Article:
x Abu Dhabi, UAESaturday 22 July 2017

Swimmer Fran Crippen's death may see sport alter rules

Investigation into open water swimmer's death is needed for rapidly growing sport, say officials, as complete revision of safety for athletes is planned.

FUJAIRAH // The rules of open water swimming could be transformed by the investigation into the death of Francis "Fran" Crippen at a World Cup race in Fujairah last month.

The investigation by USA Swimming, America's governing body for competitive swimming, will include a complete revision of rules and safety protocol and an open invitation for all involved in the sport to provide feedback.

John Dussliere, the head coach of the Santa Barbara Swim Club and men's open water coach for the US Olympic Team at the 2008 Beijing Olympics, said: "It's going to completely change the way we race.

"It's a sport that's been around for a long time, but at this level it's in its infancy. We really have to make some big adjustments."

Rules have not kept pace with the quality of athletes that the sport has attracted since it became an official Olympic event in 2008. Crippen, 26, was favourite to be the first American medallist in the sport in the London 2012 Olympics, but he died of heat exhaustion a few hundred metres from the end of a 10km race.

Dussliere said weak rules had placed athletes in danger. "There's been an increase in the quality of athletes, and these athletes are not likely to hold back because the water is warm or cold," he said.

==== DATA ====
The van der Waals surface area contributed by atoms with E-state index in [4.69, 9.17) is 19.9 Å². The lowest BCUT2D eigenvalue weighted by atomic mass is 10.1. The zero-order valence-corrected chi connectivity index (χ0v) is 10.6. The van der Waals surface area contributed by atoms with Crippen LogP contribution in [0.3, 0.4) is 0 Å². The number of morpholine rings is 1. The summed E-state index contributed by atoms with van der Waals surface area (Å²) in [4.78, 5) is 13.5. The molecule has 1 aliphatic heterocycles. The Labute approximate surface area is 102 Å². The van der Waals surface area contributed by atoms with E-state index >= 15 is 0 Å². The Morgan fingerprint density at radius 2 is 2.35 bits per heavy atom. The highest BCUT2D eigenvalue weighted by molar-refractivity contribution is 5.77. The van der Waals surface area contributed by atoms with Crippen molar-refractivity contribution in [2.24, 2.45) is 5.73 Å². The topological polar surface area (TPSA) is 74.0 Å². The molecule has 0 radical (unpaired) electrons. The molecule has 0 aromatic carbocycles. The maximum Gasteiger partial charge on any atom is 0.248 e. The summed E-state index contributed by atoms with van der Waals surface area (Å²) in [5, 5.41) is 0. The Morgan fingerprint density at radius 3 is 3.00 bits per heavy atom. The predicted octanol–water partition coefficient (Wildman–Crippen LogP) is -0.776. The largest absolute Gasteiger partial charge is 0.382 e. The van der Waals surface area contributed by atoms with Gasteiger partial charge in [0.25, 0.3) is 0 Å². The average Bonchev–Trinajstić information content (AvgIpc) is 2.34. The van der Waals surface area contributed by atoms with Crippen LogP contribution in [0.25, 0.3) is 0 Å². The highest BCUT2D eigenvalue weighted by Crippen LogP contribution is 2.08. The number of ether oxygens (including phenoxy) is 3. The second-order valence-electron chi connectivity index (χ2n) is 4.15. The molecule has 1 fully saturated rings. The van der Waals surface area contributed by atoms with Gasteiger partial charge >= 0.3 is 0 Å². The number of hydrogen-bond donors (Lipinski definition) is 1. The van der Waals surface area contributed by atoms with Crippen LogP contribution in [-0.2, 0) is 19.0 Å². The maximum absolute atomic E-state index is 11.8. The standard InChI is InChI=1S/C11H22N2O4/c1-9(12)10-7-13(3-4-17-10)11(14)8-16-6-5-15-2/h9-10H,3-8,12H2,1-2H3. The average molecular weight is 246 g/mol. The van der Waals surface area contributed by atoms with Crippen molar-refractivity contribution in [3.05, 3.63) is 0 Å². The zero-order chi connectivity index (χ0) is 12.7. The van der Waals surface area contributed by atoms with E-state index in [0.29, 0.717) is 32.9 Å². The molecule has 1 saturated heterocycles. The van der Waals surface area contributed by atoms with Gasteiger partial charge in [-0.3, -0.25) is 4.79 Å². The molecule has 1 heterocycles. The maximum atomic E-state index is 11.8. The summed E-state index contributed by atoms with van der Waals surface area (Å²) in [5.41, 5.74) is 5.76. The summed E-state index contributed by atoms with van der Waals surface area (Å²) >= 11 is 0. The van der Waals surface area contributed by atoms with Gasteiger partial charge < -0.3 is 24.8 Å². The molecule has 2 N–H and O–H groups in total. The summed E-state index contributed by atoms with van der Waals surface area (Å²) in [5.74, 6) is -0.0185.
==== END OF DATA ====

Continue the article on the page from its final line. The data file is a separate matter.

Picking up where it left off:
"What's really great about open water swimming is that the greatest competitor may be the elements, but we have to be careful what elements we send them into."

Ayman Saad, the head of UAE Swim Federation has repeatedly stressed that the race met all of the regulations of Fina, the world governing body for swimming, and was approved by their officials.

However, the death of the four-time US champion left swimming officials across the world calling for stronger, clearer regulations.

Mr Saad said: "We have to change our rules because our sport is growing. Before, when we organised the World Cup, it was 25 or 30 swimmers maximum, and now there are more than 80."

Fina has launched a separate investigation into the death. Dussliere predicts that the USA Swimming investigation will set specific rules on the number of hydrating stations and craft on the water.

"None of these concerns are new," he said. "We have to have the base standards that are absolutely black and white, without grey areas. If those can't be provided, we can't have the race that day. You can't compromise on the athletes.

"No good is going to come from Fran Crippen's death, but what we owe the athletes that come after him is we can never let them be in a situation where that can ever happen."

azacharias@thenational.ae